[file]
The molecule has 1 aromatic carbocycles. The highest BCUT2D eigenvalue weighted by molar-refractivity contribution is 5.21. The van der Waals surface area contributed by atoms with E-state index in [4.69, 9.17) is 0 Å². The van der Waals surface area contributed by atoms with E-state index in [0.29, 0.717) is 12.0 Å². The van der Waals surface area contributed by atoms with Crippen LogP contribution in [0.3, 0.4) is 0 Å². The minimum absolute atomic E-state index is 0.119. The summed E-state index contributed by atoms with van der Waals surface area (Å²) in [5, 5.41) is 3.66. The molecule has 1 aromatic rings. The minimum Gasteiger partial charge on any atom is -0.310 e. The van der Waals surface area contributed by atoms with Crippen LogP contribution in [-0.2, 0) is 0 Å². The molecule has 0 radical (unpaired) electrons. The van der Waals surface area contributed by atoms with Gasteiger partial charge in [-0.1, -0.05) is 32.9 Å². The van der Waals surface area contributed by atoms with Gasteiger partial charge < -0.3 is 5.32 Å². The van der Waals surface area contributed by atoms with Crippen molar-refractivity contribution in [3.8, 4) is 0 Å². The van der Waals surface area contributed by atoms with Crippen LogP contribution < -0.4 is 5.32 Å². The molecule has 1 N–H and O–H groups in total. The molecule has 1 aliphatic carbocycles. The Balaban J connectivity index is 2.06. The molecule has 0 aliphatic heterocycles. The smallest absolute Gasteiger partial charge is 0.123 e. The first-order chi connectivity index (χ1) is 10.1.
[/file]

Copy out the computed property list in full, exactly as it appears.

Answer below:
The molecule has 1 aromatic carbocycles. The highest BCUT2D eigenvalue weighted by molar-refractivity contribution is 5.21. The van der Waals surface area contributed by atoms with E-state index in [4.69, 9.17) is 0 Å². The van der Waals surface area contributed by atoms with E-state index in [0.29, 0.717) is 12.0 Å². The van der Waals surface area contributed by atoms with Crippen LogP contribution in [0.3, 0.4) is 0 Å². The minimum absolute atomic E-state index is 0.119. The summed E-state index contributed by atoms with van der Waals surface area (Å²) in [5, 5.41) is 3.66. The molecule has 1 aromatic rings. The minimum Gasteiger partial charge on any atom is -0.310 e. The van der Waals surface area contributed by atoms with Crippen LogP contribution in [-0.2, 0) is 0 Å². The molecule has 0 radical (unpaired) electrons. The van der Waals surface area contributed by atoms with Gasteiger partial charge in [-0.1, -0.05) is 32.9 Å². The van der Waals surface area contributed by atoms with Gasteiger partial charge < -0.3 is 5.32 Å². The van der Waals surface area contributed by atoms with Crippen molar-refractivity contribution in [3.8, 4) is 0 Å². The van der Waals surface area contributed by atoms with Crippen LogP contribution < -0.4 is 5.32 Å². The molecule has 1 N–H and O–H groups in total. The molecule has 1 aliphatic carbocycles. The Balaban J connectivity index is 2.06. The molecule has 0 aliphatic heterocycles. The smallest absolute Gasteiger partial charge is 0.123 e. The first-order chi connectivity index (χ1) is 10.1.